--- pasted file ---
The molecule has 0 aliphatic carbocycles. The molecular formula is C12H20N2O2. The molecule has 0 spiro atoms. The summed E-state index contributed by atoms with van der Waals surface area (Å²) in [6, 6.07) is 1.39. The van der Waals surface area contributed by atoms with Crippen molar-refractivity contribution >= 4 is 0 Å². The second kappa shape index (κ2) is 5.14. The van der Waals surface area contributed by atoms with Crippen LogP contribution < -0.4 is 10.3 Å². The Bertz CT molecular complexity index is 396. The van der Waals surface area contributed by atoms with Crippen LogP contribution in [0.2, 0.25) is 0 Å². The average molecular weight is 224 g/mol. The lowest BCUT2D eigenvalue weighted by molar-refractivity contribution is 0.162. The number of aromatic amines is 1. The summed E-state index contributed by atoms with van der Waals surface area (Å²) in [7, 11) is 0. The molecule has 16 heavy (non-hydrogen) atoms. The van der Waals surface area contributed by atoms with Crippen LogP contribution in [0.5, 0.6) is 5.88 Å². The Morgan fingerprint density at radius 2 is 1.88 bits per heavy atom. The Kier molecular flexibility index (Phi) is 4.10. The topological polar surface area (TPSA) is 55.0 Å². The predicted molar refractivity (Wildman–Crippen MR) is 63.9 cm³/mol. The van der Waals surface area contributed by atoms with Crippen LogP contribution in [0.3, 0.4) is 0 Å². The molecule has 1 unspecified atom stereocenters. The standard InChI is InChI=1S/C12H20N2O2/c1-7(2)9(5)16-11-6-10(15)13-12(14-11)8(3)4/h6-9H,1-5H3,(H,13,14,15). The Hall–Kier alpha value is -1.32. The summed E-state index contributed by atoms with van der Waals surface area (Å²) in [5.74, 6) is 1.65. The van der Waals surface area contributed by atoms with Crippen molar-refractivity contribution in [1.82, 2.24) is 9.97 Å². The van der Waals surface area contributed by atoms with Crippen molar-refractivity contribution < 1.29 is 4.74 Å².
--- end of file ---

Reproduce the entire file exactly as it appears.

The molecule has 0 aliphatic carbocycles. The molecular formula is C12H20N2O2. The molecule has 0 spiro atoms. The summed E-state index contributed by atoms with van der Waals surface area (Å²) in [6, 6.07) is 1.39. The van der Waals surface area contributed by atoms with Crippen molar-refractivity contribution >= 4 is 0 Å². The second kappa shape index (κ2) is 5.14. The van der Waals surface area contributed by atoms with Crippen LogP contribution < -0.4 is 10.3 Å². The Bertz CT molecular complexity index is 396. The van der Waals surface area contributed by atoms with Crippen LogP contribution in [0.2, 0.25) is 0 Å². The average molecular weight is 224 g/mol. The lowest BCUT2D eigenvalue weighted by molar-refractivity contribution is 0.162. The number of aromatic amines is 1. The summed E-state index contributed by atoms with van der Waals surface area (Å²) in [7, 11) is 0. The molecule has 16 heavy (non-hydrogen) atoms. The van der Waals surface area contributed by atoms with Crippen LogP contribution in [0.5, 0.6) is 5.88 Å². The Morgan fingerprint density at radius 2 is 1.88 bits per heavy atom. The Kier molecular flexibility index (Phi) is 4.10. The topological polar surface area (TPSA) is 55.0 Å². The predicted molar refractivity (Wildman–Crippen MR) is 63.9 cm³/mol. The van der Waals surface area contributed by atoms with Crippen LogP contribution in [0.3, 0.4) is 0 Å². The molecule has 1 unspecified atom stereocenters. The standard InChI is InChI=1S/C12H20N2O2/c1-7(2)9(5)16-11-6-10(15)13-12(14-11)8(3)4/h6-9H,1-5H3,(H,13,14,15). The Hall–Kier alpha value is -1.32. The summed E-state index contributed by atoms with van der Waals surface area (Å²) in [5.74, 6) is 1.65. The van der Waals surface area contributed by atoms with Crippen molar-refractivity contribution in [1.82, 2.24) is 9.97 Å². The van der Waals surface area contributed by atoms with Crippen molar-refractivity contribution < 1.29 is 4.74 Å².